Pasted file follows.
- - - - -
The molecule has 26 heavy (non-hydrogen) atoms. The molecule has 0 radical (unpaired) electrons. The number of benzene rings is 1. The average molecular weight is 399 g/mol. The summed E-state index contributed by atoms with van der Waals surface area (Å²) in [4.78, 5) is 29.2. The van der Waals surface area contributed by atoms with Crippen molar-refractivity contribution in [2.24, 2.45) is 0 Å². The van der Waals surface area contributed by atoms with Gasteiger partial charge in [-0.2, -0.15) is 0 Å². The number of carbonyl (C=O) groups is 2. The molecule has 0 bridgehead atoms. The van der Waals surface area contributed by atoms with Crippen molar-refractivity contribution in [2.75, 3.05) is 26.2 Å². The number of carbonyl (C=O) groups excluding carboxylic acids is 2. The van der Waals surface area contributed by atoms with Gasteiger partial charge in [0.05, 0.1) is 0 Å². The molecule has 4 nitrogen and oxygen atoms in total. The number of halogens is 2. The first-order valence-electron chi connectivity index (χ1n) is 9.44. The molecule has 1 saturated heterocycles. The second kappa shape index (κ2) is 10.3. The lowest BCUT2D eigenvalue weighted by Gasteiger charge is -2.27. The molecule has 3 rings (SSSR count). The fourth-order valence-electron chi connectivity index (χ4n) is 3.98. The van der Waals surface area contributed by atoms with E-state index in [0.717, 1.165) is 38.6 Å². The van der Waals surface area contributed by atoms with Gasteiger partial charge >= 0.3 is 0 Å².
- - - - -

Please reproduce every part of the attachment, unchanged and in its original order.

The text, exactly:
The molecule has 26 heavy (non-hydrogen) atoms. The molecule has 0 radical (unpaired) electrons. The number of benzene rings is 1. The average molecular weight is 399 g/mol. The summed E-state index contributed by atoms with van der Waals surface area (Å²) in [4.78, 5) is 29.2. The van der Waals surface area contributed by atoms with Crippen molar-refractivity contribution in [2.24, 2.45) is 0 Å². The van der Waals surface area contributed by atoms with Gasteiger partial charge in [-0.2, -0.15) is 0 Å². The number of carbonyl (C=O) groups is 2. The molecule has 0 bridgehead atoms. The van der Waals surface area contributed by atoms with Crippen molar-refractivity contribution in [2.75, 3.05) is 26.2 Å². The number of carbonyl (C=O) groups excluding carboxylic acids is 2. The van der Waals surface area contributed by atoms with Gasteiger partial charge in [0.05, 0.1) is 0 Å². The molecule has 4 nitrogen and oxygen atoms in total. The number of halogens is 2. The first-order valence-electron chi connectivity index (χ1n) is 9.44. The molecule has 1 saturated heterocycles. The second kappa shape index (κ2) is 10.3. The lowest BCUT2D eigenvalue weighted by Gasteiger charge is -2.27. The molecule has 3 rings (SSSR count). The fourth-order valence-electron chi connectivity index (χ4n) is 3.98. The van der Waals surface area contributed by atoms with E-state index in [0.717, 1.165) is 38.6 Å². The van der Waals surface area contributed by atoms with Gasteiger partial charge >= 0.3 is 0 Å².